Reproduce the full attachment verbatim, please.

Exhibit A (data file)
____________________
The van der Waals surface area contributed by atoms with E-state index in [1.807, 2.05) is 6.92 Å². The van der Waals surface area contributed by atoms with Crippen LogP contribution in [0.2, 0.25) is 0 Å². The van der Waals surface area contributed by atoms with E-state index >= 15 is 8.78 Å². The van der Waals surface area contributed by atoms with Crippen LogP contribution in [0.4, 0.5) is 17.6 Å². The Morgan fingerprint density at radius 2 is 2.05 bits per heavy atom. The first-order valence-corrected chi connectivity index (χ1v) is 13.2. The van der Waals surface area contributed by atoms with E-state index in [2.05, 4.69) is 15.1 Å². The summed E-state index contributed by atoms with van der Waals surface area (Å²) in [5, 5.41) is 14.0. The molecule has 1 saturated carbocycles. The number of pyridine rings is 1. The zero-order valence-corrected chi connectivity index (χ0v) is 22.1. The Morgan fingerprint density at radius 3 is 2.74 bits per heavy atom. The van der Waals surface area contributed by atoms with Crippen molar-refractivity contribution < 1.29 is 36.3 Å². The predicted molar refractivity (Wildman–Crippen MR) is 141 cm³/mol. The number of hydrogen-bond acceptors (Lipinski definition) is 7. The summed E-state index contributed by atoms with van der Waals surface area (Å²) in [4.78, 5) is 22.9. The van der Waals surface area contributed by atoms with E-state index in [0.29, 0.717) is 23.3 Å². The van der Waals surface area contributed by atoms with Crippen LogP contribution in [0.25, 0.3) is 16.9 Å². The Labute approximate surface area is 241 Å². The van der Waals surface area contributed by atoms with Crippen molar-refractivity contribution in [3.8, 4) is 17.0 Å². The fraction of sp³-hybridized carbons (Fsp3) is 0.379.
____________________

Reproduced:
The van der Waals surface area contributed by atoms with E-state index in [1.807, 2.05) is 6.92 Å². The van der Waals surface area contributed by atoms with Crippen LogP contribution in [0.2, 0.25) is 0 Å². The van der Waals surface area contributed by atoms with E-state index >= 15 is 8.78 Å². The van der Waals surface area contributed by atoms with Crippen LogP contribution in [0.4, 0.5) is 17.6 Å². The Morgan fingerprint density at radius 2 is 2.05 bits per heavy atom. The first-order valence-corrected chi connectivity index (χ1v) is 13.2. The van der Waals surface area contributed by atoms with E-state index in [2.05, 4.69) is 15.1 Å². The summed E-state index contributed by atoms with van der Waals surface area (Å²) in [5, 5.41) is 14.0. The molecule has 1 saturated carbocycles. The number of pyridine rings is 1. The zero-order valence-corrected chi connectivity index (χ0v) is 22.1. The Morgan fingerprint density at radius 3 is 2.74 bits per heavy atom. The van der Waals surface area contributed by atoms with Crippen molar-refractivity contribution < 1.29 is 36.3 Å². The predicted molar refractivity (Wildman–Crippen MR) is 141 cm³/mol. The number of hydrogen-bond acceptors (Lipinski definition) is 7. The summed E-state index contributed by atoms with van der Waals surface area (Å²) in [4.78, 5) is 22.9. The van der Waals surface area contributed by atoms with E-state index in [0.29, 0.717) is 23.3 Å². The van der Waals surface area contributed by atoms with Crippen LogP contribution in [0.25, 0.3) is 16.9 Å². The Labute approximate surface area is 241 Å². The van der Waals surface area contributed by atoms with Crippen molar-refractivity contribution in [3.8, 4) is 17.0 Å². The fraction of sp³-hybridized carbons (Fsp3) is 0.379.